Commonly-used mouthwashes are able to kill the coronavirus within 30 seconds of exposure in laboratory conditions, a new study from scientists in the U.K. has found.
The study from Cardiff University, which has not yet been peer-reviewed or published in a medical journal, suggests that some widely-available mouthwashes could help to kill the virus in saliva. However, this does not mean they would be able to treat the virus within the body, or act as a cure.
The preliminary results come ahead of a clinical trial at the University Hospital of Wales that will examine how effective mouthwash is in reducing the amount of coronavirus found in the saliva of Covid-19 patients.
The researchers, from Cardiff's Systems Immunity Research Institute, tested how effective a handful of mouthwashes containing ethanol/essential oils, cetylpyridinium chloride (CPC) and povidone-iodine (PVP-I) were at eradicating the virus, finding that three of the mouthwashes they tried eradicated the virus completely.
Out of these three products, two contained at least 0.07% CPC and the third contained 23% ethanol with ethyl lauroyl arginate (LAE).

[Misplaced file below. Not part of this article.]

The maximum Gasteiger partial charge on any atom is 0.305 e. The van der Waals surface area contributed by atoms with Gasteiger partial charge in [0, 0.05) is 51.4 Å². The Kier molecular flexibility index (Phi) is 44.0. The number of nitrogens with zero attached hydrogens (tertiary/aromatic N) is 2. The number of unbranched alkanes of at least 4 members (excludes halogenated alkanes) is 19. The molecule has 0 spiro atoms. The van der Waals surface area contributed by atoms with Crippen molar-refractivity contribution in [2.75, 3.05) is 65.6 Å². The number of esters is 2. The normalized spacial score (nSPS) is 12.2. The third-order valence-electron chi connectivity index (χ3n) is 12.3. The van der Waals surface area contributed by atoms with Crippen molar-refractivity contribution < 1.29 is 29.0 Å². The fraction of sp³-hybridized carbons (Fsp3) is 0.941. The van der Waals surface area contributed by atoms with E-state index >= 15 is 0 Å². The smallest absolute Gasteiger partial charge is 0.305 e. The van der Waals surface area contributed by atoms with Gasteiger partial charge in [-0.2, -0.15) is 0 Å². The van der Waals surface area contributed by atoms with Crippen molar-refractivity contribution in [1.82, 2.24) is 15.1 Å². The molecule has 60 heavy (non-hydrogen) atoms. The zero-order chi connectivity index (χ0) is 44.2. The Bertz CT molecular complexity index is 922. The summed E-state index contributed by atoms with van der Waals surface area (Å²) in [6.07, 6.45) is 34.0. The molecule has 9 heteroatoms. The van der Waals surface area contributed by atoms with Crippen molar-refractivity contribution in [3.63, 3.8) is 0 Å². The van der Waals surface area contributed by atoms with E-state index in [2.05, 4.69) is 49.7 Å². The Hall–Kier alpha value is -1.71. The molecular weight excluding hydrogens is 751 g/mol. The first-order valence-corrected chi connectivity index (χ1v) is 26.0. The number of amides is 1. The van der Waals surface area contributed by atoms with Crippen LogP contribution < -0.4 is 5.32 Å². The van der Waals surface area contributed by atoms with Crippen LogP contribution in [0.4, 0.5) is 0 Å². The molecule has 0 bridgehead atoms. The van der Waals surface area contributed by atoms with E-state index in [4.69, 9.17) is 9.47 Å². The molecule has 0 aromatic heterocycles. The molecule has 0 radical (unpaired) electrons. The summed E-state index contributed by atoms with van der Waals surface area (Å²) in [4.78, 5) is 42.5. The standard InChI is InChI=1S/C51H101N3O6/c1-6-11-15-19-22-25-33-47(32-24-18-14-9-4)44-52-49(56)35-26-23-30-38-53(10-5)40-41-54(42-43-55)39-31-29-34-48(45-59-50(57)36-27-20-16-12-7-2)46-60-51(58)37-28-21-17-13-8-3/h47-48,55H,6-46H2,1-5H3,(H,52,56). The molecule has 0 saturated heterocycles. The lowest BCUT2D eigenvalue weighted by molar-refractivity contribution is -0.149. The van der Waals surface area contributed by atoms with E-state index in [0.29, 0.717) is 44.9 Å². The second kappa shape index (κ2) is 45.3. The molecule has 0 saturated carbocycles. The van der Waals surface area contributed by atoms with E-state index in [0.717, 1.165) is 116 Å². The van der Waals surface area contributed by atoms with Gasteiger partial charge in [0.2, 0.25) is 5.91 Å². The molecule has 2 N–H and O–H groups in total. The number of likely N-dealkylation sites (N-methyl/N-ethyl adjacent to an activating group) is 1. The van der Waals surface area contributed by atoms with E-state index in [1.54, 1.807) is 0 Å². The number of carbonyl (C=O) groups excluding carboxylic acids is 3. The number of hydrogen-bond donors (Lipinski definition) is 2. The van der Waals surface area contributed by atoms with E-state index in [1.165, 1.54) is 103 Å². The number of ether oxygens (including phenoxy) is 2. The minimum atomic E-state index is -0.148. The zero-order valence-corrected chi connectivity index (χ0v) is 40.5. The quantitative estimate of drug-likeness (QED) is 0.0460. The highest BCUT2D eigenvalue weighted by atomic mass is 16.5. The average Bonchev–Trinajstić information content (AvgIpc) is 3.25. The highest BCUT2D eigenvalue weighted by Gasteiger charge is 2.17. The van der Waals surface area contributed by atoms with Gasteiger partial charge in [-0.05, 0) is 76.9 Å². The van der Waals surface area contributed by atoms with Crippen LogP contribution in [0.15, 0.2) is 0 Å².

Dr. Richard Stanton, lead author on the study and a reader in virology at Cardiff University, said: "This study adds to the emerging literature that several commonly available mouthwashes designed to fight gum disease can also inactivate the SARS-CoV-2 coronavirus (and other related coronaviruses) when tested in the laboratory under conditions that are designed to mimic the oral/nasal cavity in a test tube."
The results of the upcoming clinical trials are expected early next year. Stanton said it was important to see how long the virus lasts for in the throat and whether mouthwashes "could help reduce transmission, for example in dental investigations, mouth/throat examinations by GPs (doctors), or short-term contacts with vulnerable patients or other individuals."
He urged that people should continue to follow the preventive measures, including washing hands frequently and maintaining social distance.